And I would never, ever allow such a thing to happen. If it was suggested or forced upon us, my resignation would have been immediate and irrevocable.

(In all fairness, I will admit to changing the winner of one of this year's special awards - but it had to do with the results of the vetting process I did on the group that was initially suggested as the winner. They're not ready yet for such an honor, and so it was changed. In the future? Who knows.)

Rumor #2: The reason for the increase in the number of theaters and individuals who were honored with a nomination this year was to sell more tickets to the awards.

While it's always nice to sell more tickets to help pay for the event - which ain't cheap, by the way - I address this accusation head on in the press release that will be issued this Tuesday announcing the winners. In it, I say this: "(W)hen you have more than a dozen critics spanning across the state reviewing nearly 250 shows produced or presented by more than five dozen theaters like we did this past season, it becomes very tough for one artist, one show or one company to win multiple awards. And to me, that's a good thing, because it's a sign that great work is happening in theaters of every size, shape and budget - and they're being recognized for it."

And I truly believe that!

Now, let me break things down a bit deeper for you: During this past season, we reviewed 241 productions staged or presented by 66 theaters. During the two seasons prior, we averaged 197 performances at 49 venues. That's a significant jump - which helps explain how much tougher the competition was this year. (Why did I average the prior two seasons? Because as some of you might recall, our review seasons fluctuated a bit back then, with one year including only 10 months and the other 14. So the data is now comparing apples and apples, so to speak.)

But then there's this: We also increased the number of adjudicated awards from 25 to 30 - mostly to respond to the many requests we had from the community to once again split many of the acting nominations between "lead" and "supporting" roles. To do that, though, we needed to be mindful that there's a limit to how many awards we can give out on a single night without the audience tiring out and drifting away. And so we made a few other changes as well (some of which were equally not very popular in certain quarters, but you can't please everyone), and the result was an overall increase by five in the number of adjudicated awards given out this year.

So let's do the math, shall we? More award categories + more reviews + more theaters + more artists whose work we've seen = more potential nominations.

It really IS that simple. But if more people show up Monday night, we won't turn them away; we'll be happy to see them!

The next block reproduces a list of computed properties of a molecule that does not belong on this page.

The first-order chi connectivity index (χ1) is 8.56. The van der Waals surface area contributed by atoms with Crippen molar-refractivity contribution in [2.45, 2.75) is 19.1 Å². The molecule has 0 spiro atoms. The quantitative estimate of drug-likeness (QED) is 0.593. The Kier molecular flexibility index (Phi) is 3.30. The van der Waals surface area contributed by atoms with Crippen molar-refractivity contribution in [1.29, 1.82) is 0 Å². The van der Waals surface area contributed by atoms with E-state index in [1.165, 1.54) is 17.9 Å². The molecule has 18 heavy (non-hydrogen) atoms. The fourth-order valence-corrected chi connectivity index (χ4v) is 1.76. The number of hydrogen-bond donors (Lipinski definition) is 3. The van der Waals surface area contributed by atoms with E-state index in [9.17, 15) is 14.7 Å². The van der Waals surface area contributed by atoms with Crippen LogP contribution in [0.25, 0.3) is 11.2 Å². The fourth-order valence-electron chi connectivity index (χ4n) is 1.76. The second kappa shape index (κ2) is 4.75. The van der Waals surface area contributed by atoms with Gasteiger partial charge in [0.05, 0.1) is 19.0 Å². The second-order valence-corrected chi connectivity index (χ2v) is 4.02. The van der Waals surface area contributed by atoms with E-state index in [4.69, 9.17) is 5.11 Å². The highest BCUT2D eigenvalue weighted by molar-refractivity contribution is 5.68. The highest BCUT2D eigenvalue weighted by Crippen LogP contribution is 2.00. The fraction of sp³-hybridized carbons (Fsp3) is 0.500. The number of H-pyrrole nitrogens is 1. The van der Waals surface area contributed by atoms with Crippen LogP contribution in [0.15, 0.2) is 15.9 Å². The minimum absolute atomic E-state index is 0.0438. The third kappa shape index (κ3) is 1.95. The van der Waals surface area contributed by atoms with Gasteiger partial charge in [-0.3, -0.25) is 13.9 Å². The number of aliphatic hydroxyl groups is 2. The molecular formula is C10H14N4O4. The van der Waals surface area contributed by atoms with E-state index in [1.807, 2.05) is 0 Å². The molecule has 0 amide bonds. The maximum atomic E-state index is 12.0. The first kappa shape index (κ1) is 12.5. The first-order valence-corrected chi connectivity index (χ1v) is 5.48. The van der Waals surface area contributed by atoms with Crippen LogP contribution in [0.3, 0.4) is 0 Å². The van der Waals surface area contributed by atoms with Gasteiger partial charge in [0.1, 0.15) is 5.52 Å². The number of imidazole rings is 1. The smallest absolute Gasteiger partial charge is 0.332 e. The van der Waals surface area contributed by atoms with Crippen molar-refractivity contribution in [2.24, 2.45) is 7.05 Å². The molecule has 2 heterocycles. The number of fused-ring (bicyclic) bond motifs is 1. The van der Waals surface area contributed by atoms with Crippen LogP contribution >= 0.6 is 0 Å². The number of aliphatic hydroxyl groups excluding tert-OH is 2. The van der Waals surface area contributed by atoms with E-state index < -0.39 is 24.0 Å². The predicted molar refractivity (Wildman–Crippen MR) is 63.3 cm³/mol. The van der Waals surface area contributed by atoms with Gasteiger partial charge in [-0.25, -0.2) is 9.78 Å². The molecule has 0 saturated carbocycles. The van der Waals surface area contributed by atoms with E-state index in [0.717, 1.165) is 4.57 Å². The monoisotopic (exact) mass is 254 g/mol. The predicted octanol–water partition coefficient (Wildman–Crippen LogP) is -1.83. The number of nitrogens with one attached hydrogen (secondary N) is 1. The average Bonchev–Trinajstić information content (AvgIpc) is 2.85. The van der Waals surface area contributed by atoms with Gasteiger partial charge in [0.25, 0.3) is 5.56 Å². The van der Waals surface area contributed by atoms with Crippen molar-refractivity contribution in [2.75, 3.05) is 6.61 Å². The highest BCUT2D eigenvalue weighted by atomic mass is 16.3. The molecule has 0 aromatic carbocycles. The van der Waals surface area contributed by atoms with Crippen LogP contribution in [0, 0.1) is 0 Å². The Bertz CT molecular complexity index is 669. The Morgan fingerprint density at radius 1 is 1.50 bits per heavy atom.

(Again, in all fairness, there may have been an instance or two when the critics narrowed a category down to two specific individuals, one of whom was already guaranteed a nomination. If nothing else could break a tie and everything else was equal, the artist without a nomination got it. So yes, we may have "spread the wealth" once or twice, but it had nothing to do with selling more tickets; rather, we wanted to see as many artists as possible get recognized for their splendid work.)

Rumor #3: Personal biases and grudges prevented some theaters or artists from getting more nominations.

This, too, really rankles me.

Do theater critics have biases? Or favorites? Of course we do, because contrary to popular belief, we are human, too!

But part of our job as critics is to set those biases aside and focus our attention on the production and performances we see before us, and not let past experiences color our perceptions. As such, our personal opinions - which is what they always are - should always be presented with intelligence, integrity and insight, with never a hint of malice or prejudice. And determining the nominations and winners each year is no different.

So to accuse us of purposely sabotaging the nominations to settle petty, personal grievances is absurd.

I've always viewed my role as manager of the nominations process (which includes determining the winners) as one who pokes, prods, questions and challenges the critics to arrive at the best slate we possibly can. My objective, then, is to keep everyone focused on "the best" of the season, not on outside or past influences of any kind. In the end, I think I've been more successful at it than not, given the different personalities of the critics and the wide variety of shows and performances we're comparing. (Its ain't easy, though, trust me!)

Are we always correct with our decisions? I'd like to think so, but - again - we're human and we occasionally fail in our mission. But I bet we miss the mark far less than some would have us or you believe. (Re-read my response to number 2 above for another reason why I say that.)

In conclusion: Although I'm breathing easier now that I've gotten this off my chest, now I'm anxiously awaiting the reaction to the winners after they're announced. I suspect I already know what will likely cause a few heads to explode, and I can't wait to see if I'm correct.

* * * * * * * * * *


On Tuesday, I'll link to the list of winners. And shortly thereafter, I suspect you'll see more of the crankiness. Plus, I'll finally start uploading on to much of The Wilde Awards history, while here you'll find some of the analyses that go with it.

No comments:

Post a Comment